Obviously, it's impractical to try to make sudden drastic cuts in current doctors' incomes.  Besides motivating many of them to stop seeing Medicare patients, it's hardly fair to them to suddenly break the implicit contract under which they became doctors.  But they should be put on notice that their incomes are going to be very gradually pinched down to some sustainable level through reduction of Medicare and other insurance re-imbursement levels -- you know, part of that "shared pain" all the wealthy Villagers are always talking about.  And this can be accomplished over the long haul in a very market-based way -- double or triple the number of places in American medical schools and increase the immigration of foreign-trained doctors.  And don't listen to the A.M.A.'s screams about harming the quality of care -- it's bunk, as even a casual examination of cross-country health & longevity figures suggests, as does my 30 years of professional experience as a clinical neuropsychologists working with docs trained in a variety of different countries.  

        •  How about the ridiculous cost of medical school? (16+ / 0-)

          My friend graduated with a quarter million in debt. Until you fix that, there's no way we should be telling doctors they make too much money.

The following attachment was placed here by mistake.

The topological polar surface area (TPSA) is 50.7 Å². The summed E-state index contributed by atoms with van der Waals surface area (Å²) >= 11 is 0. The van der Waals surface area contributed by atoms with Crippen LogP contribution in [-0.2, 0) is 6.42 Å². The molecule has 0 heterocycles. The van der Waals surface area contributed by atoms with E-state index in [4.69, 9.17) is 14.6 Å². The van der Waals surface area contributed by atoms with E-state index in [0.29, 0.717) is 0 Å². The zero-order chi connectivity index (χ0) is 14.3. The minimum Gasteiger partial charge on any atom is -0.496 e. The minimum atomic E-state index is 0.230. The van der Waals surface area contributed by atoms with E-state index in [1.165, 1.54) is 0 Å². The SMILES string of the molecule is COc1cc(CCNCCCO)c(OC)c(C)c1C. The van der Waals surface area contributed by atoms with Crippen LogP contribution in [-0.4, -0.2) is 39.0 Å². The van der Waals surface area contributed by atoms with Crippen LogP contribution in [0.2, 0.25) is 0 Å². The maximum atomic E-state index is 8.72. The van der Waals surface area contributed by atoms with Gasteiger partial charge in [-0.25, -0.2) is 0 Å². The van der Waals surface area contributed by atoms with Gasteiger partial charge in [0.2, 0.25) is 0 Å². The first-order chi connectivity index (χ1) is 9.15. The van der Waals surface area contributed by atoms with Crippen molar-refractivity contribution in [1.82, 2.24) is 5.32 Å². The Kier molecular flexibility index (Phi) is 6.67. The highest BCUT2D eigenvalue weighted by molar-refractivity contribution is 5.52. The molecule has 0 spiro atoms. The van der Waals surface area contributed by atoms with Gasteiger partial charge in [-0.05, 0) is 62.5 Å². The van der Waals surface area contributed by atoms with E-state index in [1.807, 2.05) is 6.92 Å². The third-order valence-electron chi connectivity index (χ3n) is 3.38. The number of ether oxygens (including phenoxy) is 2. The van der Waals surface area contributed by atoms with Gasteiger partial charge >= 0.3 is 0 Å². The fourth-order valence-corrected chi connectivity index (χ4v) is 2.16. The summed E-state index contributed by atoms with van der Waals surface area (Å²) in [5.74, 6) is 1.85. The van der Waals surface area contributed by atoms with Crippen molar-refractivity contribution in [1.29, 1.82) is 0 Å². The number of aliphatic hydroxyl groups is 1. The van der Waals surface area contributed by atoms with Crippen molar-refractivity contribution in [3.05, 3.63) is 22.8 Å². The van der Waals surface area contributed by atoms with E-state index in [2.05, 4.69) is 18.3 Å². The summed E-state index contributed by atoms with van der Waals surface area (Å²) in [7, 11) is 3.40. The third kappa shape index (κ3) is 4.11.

•  I think you'll find the ridiculousness of the cost (16+ / 0-)

            is becoming the new norm for all higher ed, not just med school.

            Yet another way to separate the sheep from the wolves.

            •  Yeah, the wolves get the higher ed (9+ / 0-)

              so they can better fleece the sheep.

              If it's
              Not your body,
              Then it's
              Not your choice
              And it's
              None of your damn business!

              by TheOtherMaven on Mon Dec 31, 2012 at 08:19:39 PM PST

              [ Parent ]

            •  In other countries Higher Ed. is not nearly as (8+ / 0-)

              costly as the USA.

              "We are a Plutocracy, we ought to face it. We need, desperately, to find new ways to hear independent voices & points of view" Ramsey Clark, U.S. Attorney General.